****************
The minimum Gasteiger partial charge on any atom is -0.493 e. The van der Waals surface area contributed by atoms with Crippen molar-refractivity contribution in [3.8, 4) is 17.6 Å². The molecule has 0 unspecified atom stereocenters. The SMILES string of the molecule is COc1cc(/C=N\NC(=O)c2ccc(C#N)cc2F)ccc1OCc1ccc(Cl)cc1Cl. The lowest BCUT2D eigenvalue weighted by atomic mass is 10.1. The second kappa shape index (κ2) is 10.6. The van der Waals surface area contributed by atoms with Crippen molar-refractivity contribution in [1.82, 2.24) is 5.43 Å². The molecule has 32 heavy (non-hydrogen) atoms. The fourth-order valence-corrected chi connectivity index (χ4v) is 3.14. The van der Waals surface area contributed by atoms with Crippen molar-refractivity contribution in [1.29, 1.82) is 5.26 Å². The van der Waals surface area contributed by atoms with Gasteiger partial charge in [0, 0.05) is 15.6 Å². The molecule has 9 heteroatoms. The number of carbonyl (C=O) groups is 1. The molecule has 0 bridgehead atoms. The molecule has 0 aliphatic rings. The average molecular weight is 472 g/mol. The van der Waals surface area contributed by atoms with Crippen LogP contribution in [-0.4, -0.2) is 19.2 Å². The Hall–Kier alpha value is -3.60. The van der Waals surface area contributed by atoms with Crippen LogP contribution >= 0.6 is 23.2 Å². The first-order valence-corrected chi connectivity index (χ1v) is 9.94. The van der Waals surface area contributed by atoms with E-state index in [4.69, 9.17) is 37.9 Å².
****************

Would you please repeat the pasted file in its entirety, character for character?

The minimum Gasteiger partial charge on any atom is -0.493 e. The van der Waals surface area contributed by atoms with Crippen molar-refractivity contribution in [3.8, 4) is 17.6 Å². The molecule has 0 unspecified atom stereocenters. The SMILES string of the molecule is COc1cc(/C=N\NC(=O)c2ccc(C#N)cc2F)ccc1OCc1ccc(Cl)cc1Cl. The lowest BCUT2D eigenvalue weighted by atomic mass is 10.1. The second kappa shape index (κ2) is 10.6. The van der Waals surface area contributed by atoms with Crippen molar-refractivity contribution in [1.82, 2.24) is 5.43 Å². The molecule has 32 heavy (non-hydrogen) atoms. The fourth-order valence-corrected chi connectivity index (χ4v) is 3.14. The van der Waals surface area contributed by atoms with Crippen molar-refractivity contribution in [1.29, 1.82) is 5.26 Å². The van der Waals surface area contributed by atoms with Gasteiger partial charge in [0, 0.05) is 15.6 Å². The molecule has 9 heteroatoms. The number of carbonyl (C=O) groups is 1. The molecule has 0 bridgehead atoms. The molecule has 0 aliphatic rings. The average molecular weight is 472 g/mol. The van der Waals surface area contributed by atoms with Crippen LogP contribution in [-0.4, -0.2) is 19.2 Å². The Hall–Kier alpha value is -3.60. The van der Waals surface area contributed by atoms with Crippen LogP contribution >= 0.6 is 23.2 Å². The first-order valence-corrected chi connectivity index (χ1v) is 9.94. The van der Waals surface area contributed by atoms with E-state index in [4.69, 9.17) is 37.9 Å².